What’s Wrong With the Democrats?A larger explanation is political. Between 2008 and 2016, Democrats became more and more confident that the country’s growing Latino population gave the party an electoral edge. To win the presidency, Democrats convinced themselves, they didn’t need to reassure white people skeptical of immigration so long as they turned out their Latino base. “The fastest-growing sector of the American electorate stampeded toward the Democrats this November,” Salon declared after Obama’s 2008 win. “If that pattern continues, the GOP is doomed to 40 years of wandering in a desert.”As the Democrats grew more reliant on Latino votes, they were more influenced by pro-immigrant activism. While Obama was running for reelection, immigrants’-rights advocates launched protests against the administration’s deportation practices; these protests culminated, in June 2012, in a sit-in at an Obama campaign office in Denver. Ten days later, the administration announced that it would defer the deportation of undocumented immigrants who had arrived in the U.S. before the age of 16 and met various other criteria. Obama, The New York Times noted, “was facing growing pressure from Latino leaders and Democrats who warned that because of his harsh immigration enforcement, his support was lagging among Latinos who could be crucial voters in his race for re-election.”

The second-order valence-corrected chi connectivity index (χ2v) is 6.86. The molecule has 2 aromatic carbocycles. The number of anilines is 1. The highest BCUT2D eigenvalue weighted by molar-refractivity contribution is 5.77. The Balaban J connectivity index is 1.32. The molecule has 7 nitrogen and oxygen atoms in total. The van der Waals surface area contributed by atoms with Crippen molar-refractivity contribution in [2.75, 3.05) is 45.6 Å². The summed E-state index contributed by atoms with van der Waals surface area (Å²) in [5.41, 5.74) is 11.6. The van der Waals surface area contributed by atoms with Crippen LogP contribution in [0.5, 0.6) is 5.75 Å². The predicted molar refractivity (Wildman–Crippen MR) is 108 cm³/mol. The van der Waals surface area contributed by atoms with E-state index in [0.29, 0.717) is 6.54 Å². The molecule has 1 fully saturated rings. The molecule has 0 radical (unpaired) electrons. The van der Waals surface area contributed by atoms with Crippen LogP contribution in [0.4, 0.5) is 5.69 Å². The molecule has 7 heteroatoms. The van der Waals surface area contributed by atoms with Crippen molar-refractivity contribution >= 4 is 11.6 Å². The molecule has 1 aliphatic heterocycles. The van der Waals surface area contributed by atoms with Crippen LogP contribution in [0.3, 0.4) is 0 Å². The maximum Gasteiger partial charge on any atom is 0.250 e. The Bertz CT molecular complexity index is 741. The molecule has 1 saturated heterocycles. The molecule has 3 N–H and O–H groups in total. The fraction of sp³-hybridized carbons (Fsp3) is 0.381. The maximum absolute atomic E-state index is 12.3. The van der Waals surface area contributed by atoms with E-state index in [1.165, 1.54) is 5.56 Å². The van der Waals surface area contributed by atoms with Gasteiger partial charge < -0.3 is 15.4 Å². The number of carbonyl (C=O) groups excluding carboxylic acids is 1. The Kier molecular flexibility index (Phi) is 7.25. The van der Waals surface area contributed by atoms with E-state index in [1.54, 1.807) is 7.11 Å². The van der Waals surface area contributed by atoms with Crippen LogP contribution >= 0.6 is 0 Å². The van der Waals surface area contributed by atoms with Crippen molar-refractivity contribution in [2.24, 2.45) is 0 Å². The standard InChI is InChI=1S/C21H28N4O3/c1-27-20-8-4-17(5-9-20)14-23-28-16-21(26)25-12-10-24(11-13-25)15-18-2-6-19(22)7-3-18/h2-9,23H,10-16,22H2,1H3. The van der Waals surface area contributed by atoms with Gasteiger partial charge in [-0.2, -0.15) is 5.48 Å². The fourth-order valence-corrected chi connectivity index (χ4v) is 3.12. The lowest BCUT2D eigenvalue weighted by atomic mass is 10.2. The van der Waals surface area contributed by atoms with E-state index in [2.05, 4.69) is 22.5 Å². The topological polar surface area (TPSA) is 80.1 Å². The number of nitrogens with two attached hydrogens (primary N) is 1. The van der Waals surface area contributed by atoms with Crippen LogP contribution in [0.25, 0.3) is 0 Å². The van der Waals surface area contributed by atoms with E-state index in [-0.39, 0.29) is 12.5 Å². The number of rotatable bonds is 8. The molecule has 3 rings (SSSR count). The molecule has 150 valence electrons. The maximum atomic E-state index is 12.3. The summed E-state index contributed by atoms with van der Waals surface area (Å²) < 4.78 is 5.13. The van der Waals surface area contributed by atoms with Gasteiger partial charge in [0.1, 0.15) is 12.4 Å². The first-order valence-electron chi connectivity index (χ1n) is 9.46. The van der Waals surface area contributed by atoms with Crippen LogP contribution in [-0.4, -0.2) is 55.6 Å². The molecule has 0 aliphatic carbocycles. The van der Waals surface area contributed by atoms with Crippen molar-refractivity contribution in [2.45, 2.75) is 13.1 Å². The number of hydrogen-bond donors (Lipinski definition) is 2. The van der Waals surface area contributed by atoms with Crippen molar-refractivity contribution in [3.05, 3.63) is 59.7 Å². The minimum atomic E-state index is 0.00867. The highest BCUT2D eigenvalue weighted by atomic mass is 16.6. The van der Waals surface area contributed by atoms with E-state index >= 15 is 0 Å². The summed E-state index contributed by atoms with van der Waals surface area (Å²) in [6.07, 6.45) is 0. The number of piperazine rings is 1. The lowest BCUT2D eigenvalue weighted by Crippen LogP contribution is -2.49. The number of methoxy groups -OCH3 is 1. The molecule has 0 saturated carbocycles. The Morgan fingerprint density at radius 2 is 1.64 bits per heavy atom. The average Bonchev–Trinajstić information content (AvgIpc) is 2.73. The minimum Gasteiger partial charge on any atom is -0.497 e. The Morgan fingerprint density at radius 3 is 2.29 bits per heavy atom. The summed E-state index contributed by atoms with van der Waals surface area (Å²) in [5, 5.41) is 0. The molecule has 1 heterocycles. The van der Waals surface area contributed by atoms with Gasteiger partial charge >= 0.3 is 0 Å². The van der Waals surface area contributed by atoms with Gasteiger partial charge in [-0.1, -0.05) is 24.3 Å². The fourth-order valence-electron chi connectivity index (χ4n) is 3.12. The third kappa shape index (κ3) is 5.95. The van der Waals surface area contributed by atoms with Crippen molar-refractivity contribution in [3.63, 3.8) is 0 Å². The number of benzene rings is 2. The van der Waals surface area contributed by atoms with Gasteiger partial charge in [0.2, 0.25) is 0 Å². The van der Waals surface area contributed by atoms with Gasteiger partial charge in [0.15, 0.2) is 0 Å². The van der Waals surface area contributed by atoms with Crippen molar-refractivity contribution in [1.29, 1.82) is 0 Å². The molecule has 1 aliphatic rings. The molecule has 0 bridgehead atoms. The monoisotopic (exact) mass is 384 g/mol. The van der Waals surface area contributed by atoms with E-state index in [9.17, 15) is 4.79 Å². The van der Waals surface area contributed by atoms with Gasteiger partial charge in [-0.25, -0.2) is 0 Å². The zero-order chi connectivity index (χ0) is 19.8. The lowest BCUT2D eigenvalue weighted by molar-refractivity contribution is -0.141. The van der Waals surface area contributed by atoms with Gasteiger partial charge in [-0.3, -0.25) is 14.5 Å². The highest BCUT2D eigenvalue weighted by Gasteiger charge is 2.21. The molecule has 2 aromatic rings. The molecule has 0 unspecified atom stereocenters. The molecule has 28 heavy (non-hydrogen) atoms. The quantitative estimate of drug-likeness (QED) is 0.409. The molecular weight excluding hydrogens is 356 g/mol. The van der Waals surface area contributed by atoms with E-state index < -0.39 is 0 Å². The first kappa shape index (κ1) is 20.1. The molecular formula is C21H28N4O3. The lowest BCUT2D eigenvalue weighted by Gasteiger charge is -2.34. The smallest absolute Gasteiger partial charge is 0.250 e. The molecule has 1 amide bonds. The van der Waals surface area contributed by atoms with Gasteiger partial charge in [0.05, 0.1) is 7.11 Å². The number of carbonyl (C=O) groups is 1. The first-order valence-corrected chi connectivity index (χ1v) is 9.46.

Alongside pressure from pro-immigrant activists came pressure from corporate America, especially the Democrat-aligned tech industry, which uses the H-1B visa program to import workers. In 2010, New York Mayor Michael Bloomberg, along with the CEOs of companies including Hewlett-Packard, Boeing, Disney, and News Corporation, formed New American Economy to advocate for business-friendly immigration policies. Three years later, Mark Zuckerberg and Bill Gates helped found FWD.us to promote a similar agenda.